St George's, Laguna Hills, California

St George's, Laguna Hills, California, USA


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Mystery Worshipper: Zimmy
Church: St George's
Location: Laguna Hills, California, USA
Date of visit: Sunday, 25 October 2009, 10:00am

The building

An imposing mission style complex dating from the late 1960s, of which the church is only one component, sitting stylishly back from a busy street near (and visible from) the frenetically busy Interstate 5, also known as the San Diego Freeway.

The church

This congregation has existed from the late 1880s. They place a special emphasis on youth, sponsoring St George's Academy for pre-school and kindergarten, and the Pathway School for elementary and secondary students. They also sponsor several health ministries and support Habitat for Humanity, which helps to provide affordable housing for the working poor. There are two celebrations of the eucharist each Sunday, the earlier service following Rite I and the later service Rite II (described on their website as including "all the pomp and majesty of the best we can offer to God)".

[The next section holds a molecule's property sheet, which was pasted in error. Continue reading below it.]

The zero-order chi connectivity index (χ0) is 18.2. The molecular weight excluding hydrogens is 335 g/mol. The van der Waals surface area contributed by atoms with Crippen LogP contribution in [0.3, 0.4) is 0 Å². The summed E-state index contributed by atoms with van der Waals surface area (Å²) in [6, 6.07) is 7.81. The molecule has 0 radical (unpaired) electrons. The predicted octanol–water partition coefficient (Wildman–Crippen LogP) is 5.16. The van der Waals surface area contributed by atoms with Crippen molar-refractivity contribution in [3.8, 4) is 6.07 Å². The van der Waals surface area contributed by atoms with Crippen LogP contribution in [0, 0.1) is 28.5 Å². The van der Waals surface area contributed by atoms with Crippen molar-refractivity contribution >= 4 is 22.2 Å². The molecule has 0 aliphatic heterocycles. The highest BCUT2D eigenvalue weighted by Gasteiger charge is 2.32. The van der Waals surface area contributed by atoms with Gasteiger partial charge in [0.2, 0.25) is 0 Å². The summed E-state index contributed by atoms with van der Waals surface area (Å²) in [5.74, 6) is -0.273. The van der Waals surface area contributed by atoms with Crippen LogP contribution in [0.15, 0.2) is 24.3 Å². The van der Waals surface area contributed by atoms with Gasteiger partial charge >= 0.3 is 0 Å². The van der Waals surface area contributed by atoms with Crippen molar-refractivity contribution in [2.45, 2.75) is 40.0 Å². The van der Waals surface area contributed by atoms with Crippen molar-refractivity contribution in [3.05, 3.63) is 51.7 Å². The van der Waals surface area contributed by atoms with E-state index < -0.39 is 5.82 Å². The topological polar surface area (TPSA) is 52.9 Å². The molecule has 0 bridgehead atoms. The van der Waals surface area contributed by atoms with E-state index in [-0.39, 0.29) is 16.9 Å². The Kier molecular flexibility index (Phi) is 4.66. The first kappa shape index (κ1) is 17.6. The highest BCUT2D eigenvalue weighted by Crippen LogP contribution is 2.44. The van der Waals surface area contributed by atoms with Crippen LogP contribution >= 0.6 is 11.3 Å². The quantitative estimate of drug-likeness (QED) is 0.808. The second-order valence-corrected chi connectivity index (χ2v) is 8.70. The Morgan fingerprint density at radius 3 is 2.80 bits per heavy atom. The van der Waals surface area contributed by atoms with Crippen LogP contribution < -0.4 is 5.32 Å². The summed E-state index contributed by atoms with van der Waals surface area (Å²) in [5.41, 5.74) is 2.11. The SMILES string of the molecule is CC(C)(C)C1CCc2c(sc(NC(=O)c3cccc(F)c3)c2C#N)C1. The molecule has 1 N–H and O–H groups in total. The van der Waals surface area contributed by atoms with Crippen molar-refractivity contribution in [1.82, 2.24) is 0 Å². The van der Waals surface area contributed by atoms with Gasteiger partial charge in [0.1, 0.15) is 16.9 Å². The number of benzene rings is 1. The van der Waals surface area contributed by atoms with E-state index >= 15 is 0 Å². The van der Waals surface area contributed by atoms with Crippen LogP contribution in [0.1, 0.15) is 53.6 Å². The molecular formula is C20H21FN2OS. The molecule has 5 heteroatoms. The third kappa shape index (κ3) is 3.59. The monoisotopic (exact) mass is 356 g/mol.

The neighborhood